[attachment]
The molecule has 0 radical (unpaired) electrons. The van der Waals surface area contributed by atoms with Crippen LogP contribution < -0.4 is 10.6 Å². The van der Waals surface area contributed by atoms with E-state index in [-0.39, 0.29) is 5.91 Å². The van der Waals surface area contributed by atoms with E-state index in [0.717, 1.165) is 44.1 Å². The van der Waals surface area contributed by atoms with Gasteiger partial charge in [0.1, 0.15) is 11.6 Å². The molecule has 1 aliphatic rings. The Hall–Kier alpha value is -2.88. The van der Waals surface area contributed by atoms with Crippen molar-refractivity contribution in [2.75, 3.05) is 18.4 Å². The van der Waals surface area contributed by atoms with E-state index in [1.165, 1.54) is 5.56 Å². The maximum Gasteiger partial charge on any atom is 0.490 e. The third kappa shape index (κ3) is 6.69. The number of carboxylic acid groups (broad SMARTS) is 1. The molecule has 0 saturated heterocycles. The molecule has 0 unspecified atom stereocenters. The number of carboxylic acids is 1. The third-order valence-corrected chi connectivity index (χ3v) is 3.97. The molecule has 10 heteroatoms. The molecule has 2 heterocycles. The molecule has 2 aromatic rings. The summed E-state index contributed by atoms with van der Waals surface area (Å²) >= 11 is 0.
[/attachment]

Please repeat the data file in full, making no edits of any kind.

The molecule has 0 radical (unpaired) electrons. The van der Waals surface area contributed by atoms with Crippen LogP contribution < -0.4 is 10.6 Å². The van der Waals surface area contributed by atoms with E-state index in [-0.39, 0.29) is 5.91 Å². The van der Waals surface area contributed by atoms with E-state index in [0.717, 1.165) is 44.1 Å². The van der Waals surface area contributed by atoms with Gasteiger partial charge in [0.1, 0.15) is 11.6 Å². The molecule has 1 aliphatic rings. The Hall–Kier alpha value is -2.88. The van der Waals surface area contributed by atoms with Crippen molar-refractivity contribution in [2.75, 3.05) is 18.4 Å². The van der Waals surface area contributed by atoms with E-state index in [1.165, 1.54) is 5.56 Å². The maximum Gasteiger partial charge on any atom is 0.490 e. The third kappa shape index (κ3) is 6.69. The number of carboxylic acid groups (broad SMARTS) is 1. The molecule has 0 saturated heterocycles. The molecule has 0 unspecified atom stereocenters. The number of carboxylic acids is 1. The third-order valence-corrected chi connectivity index (χ3v) is 3.97. The molecule has 10 heteroatoms. The molecule has 2 heterocycles. The molecule has 2 aromatic rings. The summed E-state index contributed by atoms with van der Waals surface area (Å²) >= 11 is 0.